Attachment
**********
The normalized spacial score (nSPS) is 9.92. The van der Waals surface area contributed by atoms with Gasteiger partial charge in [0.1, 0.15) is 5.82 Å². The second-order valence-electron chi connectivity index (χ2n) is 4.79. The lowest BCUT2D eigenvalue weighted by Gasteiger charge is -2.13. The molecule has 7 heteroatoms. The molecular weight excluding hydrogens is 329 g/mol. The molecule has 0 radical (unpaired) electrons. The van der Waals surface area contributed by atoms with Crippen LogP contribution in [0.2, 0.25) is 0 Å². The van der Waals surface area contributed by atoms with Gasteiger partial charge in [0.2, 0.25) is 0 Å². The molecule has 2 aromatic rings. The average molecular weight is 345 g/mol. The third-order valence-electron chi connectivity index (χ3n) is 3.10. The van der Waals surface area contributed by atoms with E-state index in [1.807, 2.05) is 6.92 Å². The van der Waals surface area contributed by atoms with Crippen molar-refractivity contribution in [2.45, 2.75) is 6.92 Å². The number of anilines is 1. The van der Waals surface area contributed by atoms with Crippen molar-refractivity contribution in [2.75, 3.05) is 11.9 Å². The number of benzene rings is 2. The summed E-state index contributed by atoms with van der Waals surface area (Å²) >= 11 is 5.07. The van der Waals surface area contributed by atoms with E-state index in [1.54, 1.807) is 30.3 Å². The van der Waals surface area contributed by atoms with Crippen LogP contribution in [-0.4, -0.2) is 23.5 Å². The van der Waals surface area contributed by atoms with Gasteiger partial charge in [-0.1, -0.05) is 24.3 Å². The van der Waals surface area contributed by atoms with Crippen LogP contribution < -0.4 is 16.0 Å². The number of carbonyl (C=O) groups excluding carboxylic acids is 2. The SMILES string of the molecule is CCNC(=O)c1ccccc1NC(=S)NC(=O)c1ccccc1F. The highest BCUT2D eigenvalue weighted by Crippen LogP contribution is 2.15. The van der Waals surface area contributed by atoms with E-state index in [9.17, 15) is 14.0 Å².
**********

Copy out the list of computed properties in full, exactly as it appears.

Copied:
The normalized spacial score (nSPS) is 9.92. The van der Waals surface area contributed by atoms with Gasteiger partial charge in [0.1, 0.15) is 5.82 Å². The second-order valence-electron chi connectivity index (χ2n) is 4.79. The lowest BCUT2D eigenvalue weighted by Gasteiger charge is -2.13. The molecule has 7 heteroatoms. The molecular weight excluding hydrogens is 329 g/mol. The molecule has 0 radical (unpaired) electrons. The van der Waals surface area contributed by atoms with Crippen LogP contribution in [0.2, 0.25) is 0 Å². The van der Waals surface area contributed by atoms with Gasteiger partial charge in [0.2, 0.25) is 0 Å². The molecule has 2 aromatic rings. The average molecular weight is 345 g/mol. The third-order valence-electron chi connectivity index (χ3n) is 3.10. The van der Waals surface area contributed by atoms with E-state index in [1.807, 2.05) is 6.92 Å². The van der Waals surface area contributed by atoms with Crippen molar-refractivity contribution in [2.45, 2.75) is 6.92 Å². The number of anilines is 1. The van der Waals surface area contributed by atoms with Crippen molar-refractivity contribution in [2.75, 3.05) is 11.9 Å². The number of benzene rings is 2. The summed E-state index contributed by atoms with van der Waals surface area (Å²) >= 11 is 5.07. The van der Waals surface area contributed by atoms with E-state index in [1.54, 1.807) is 30.3 Å². The van der Waals surface area contributed by atoms with Crippen LogP contribution in [-0.4, -0.2) is 23.5 Å². The van der Waals surface area contributed by atoms with Gasteiger partial charge in [-0.1, -0.05) is 24.3 Å². The van der Waals surface area contributed by atoms with Crippen LogP contribution < -0.4 is 16.0 Å². The number of carbonyl (C=O) groups excluding carboxylic acids is 2. The SMILES string of the molecule is CCNC(=O)c1ccccc1NC(=S)NC(=O)c1ccccc1F. The highest BCUT2D eigenvalue weighted by Crippen LogP contribution is 2.15. The van der Waals surface area contributed by atoms with E-state index in [9.17, 15) is 14.0 Å².